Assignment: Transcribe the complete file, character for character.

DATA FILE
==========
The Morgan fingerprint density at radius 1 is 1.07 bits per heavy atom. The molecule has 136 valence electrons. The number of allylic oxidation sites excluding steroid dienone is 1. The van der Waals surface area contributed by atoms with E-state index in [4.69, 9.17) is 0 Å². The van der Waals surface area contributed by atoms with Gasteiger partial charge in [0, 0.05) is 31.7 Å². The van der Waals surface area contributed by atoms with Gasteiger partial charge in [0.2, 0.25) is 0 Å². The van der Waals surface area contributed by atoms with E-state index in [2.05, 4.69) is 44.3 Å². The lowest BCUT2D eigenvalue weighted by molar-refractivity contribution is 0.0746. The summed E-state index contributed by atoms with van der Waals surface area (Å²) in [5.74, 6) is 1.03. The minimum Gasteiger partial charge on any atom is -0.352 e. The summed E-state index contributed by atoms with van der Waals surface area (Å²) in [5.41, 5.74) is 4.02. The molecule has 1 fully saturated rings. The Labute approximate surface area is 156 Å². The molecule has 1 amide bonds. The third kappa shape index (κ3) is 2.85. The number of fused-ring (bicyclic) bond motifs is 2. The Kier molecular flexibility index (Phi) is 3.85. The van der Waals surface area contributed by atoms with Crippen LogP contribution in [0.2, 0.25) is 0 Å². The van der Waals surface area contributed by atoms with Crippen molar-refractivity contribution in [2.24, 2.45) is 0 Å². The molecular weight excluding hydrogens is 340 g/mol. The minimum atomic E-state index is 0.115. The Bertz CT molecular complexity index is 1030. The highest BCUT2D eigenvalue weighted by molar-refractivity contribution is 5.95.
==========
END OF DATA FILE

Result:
The Morgan fingerprint density at radius 1 is 1.07 bits per heavy atom. The molecule has 136 valence electrons. The number of allylic oxidation sites excluding steroid dienone is 1. The van der Waals surface area contributed by atoms with E-state index in [4.69, 9.17) is 0 Å². The van der Waals surface area contributed by atoms with Gasteiger partial charge in [0, 0.05) is 31.7 Å². The van der Waals surface area contributed by atoms with Gasteiger partial charge in [0.2, 0.25) is 0 Å². The van der Waals surface area contributed by atoms with E-state index in [2.05, 4.69) is 44.3 Å². The lowest BCUT2D eigenvalue weighted by molar-refractivity contribution is 0.0746. The summed E-state index contributed by atoms with van der Waals surface area (Å²) in [5.74, 6) is 1.03. The minimum Gasteiger partial charge on any atom is -0.352 e. The summed E-state index contributed by atoms with van der Waals surface area (Å²) in [5.41, 5.74) is 4.02. The molecule has 1 fully saturated rings. The Labute approximate surface area is 156 Å². The molecule has 1 amide bonds. The third kappa shape index (κ3) is 2.85. The number of fused-ring (bicyclic) bond motifs is 2. The Kier molecular flexibility index (Phi) is 3.85. The van der Waals surface area contributed by atoms with Crippen LogP contribution in [0.2, 0.25) is 0 Å². The van der Waals surface area contributed by atoms with Crippen molar-refractivity contribution in [2.24, 2.45) is 0 Å². The molecular weight excluding hydrogens is 340 g/mol. The minimum atomic E-state index is 0.115. The Bertz CT molecular complexity index is 1030. The highest BCUT2D eigenvalue weighted by molar-refractivity contribution is 5.95.